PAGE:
The ecology of fruit bats (Chiroptera: Pteropodidae) in a Malaysian lowland dipterocarp forest, with particular reference to the spotted-winged fruit bat (Balionycteris maculata, Thomas)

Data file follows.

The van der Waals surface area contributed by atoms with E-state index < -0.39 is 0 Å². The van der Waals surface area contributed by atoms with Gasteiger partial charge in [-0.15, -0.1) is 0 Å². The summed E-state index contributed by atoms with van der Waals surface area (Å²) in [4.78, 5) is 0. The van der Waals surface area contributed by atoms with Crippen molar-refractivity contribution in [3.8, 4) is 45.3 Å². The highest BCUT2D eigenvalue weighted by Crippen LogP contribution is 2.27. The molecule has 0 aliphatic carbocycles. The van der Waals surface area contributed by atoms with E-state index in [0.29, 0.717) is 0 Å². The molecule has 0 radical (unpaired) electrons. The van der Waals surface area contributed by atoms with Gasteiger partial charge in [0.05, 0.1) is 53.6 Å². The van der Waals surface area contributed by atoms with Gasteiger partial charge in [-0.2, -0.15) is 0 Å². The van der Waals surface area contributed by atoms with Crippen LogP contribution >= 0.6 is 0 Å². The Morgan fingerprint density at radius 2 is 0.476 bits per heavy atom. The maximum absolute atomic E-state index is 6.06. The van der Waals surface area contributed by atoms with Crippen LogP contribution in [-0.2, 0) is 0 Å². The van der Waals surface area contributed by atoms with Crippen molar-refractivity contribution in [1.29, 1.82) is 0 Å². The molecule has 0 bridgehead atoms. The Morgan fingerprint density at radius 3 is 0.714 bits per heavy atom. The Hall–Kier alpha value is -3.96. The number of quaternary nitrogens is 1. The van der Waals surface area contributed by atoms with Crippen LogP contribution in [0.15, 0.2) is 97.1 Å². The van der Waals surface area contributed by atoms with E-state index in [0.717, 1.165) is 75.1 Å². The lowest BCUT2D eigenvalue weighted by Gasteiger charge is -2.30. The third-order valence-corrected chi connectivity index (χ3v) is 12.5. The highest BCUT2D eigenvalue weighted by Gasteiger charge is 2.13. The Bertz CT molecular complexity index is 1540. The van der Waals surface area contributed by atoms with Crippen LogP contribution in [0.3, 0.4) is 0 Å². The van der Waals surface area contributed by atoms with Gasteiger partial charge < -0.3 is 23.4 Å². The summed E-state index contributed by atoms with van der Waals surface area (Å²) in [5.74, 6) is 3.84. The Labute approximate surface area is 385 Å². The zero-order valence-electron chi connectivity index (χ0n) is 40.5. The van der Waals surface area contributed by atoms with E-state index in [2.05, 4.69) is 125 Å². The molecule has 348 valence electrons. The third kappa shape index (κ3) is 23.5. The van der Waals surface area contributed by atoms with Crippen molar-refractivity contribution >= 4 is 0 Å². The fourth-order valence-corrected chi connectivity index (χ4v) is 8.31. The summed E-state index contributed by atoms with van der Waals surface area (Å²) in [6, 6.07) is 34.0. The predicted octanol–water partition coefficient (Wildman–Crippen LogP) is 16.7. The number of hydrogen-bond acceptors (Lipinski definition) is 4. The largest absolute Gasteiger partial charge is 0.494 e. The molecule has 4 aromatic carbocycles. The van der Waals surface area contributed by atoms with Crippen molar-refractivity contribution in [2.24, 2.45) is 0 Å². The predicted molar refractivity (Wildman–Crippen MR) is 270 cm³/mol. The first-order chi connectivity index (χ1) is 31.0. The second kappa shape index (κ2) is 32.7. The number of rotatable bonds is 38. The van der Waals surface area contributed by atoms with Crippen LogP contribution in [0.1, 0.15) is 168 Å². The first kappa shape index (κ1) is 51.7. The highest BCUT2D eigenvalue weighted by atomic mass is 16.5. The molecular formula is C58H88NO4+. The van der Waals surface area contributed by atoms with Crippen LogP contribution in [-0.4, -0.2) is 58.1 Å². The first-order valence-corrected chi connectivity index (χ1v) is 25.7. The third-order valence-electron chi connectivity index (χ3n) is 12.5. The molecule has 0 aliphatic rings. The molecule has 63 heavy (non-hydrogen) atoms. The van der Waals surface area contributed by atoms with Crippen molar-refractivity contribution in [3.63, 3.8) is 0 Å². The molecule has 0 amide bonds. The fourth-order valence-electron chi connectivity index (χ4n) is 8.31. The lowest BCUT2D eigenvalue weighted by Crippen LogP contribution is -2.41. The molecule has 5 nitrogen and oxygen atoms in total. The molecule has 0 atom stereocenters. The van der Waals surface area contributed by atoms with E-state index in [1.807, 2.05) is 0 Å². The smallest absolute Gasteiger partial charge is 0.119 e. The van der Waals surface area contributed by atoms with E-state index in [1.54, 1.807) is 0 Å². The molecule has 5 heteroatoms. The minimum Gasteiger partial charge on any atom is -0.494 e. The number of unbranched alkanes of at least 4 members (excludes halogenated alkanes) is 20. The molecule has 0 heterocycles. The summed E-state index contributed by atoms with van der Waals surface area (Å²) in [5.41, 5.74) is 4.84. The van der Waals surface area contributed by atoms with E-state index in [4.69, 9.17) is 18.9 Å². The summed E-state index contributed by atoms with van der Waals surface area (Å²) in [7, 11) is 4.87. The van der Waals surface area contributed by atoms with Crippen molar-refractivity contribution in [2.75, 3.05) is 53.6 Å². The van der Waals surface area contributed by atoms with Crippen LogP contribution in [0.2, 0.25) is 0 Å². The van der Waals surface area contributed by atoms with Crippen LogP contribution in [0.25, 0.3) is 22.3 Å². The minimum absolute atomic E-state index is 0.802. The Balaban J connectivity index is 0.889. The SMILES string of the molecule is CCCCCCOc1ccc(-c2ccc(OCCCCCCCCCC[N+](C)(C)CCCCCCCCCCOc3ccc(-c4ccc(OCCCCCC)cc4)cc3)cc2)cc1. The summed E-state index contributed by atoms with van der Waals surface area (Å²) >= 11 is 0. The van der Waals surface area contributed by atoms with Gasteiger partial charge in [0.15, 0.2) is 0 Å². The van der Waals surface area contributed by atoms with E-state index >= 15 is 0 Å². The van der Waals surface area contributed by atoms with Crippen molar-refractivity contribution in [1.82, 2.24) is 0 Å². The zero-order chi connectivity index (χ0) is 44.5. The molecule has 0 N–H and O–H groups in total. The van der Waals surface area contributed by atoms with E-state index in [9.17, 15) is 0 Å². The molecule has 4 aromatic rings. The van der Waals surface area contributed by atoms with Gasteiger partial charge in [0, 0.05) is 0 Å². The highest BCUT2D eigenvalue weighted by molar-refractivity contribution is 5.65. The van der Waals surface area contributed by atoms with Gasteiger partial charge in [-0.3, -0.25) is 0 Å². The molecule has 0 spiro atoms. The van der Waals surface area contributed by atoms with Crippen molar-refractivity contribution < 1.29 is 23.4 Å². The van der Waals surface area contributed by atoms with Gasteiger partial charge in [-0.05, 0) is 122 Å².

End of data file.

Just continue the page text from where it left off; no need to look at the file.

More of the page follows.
The aim of this project was to investigate the ecology of fruit bats within an area of old growth lowland dipterocarp forest in Peninsular Malaysia, with particular reference to Balionycteris maculata. Food particle size and crop size were two important factors that influenced diet choice and the partitioning of food resources throughout the fruit bat community at Kuala Lompat (Krau Wildlife Reserve, Pahang). Balionycteris maculata was the only species that fed regularly on the small, low-density fruits of understorey trees. Because they exploit food resources that are locally available throughout the year, male B. maculata are able to divide their nightly activity time between foraging and roost defence. Hence this species has developed a harem-based polygynous mating system, in which the roost cavity represents a critical resource for the recruitment of females. The roost cavities occupied by B. maculata were found within a variety of forest structures, including ant nests, termite nests, and epiphyte root masses. The consistent shape and positioning of these roost cavities, along with a single observation of cavity enlargement, indicate that B. maculata plays an active role in their creation. Balionycteris maculata has a polyoestrous reproductive cycle and gives birth to up to two litters per year. Although lactating females were captured throughout the year, the highest incidence of lactation was recorded between May and November. This period coincided approximately with the fruiting season of a number of large-seeded non-pioneer food plant species. Hence the reproductive timing of this species may have evolved in response to seasonal variation in the quantity and/or nutritional quality of available food resources. A botanical survey of one hectare of old growth forest revealed that 14% of trees (> 15 cm g.b.h.) were at least partially dependent upon fruit bats for pollination and/or seed dispersal. Hence fruit bats are likely to play a significant role in maintaining the biological diversity of Malaysian forests. Since several fruit bat species are strongly associated with old growth forest, the greatest threat to their survival comes from habitat destruction and agricultural expansion. The Krau Wildlife Reserve, and other protected areas in Malaysia, are therefore of critical importance for the long-term conservation of these species.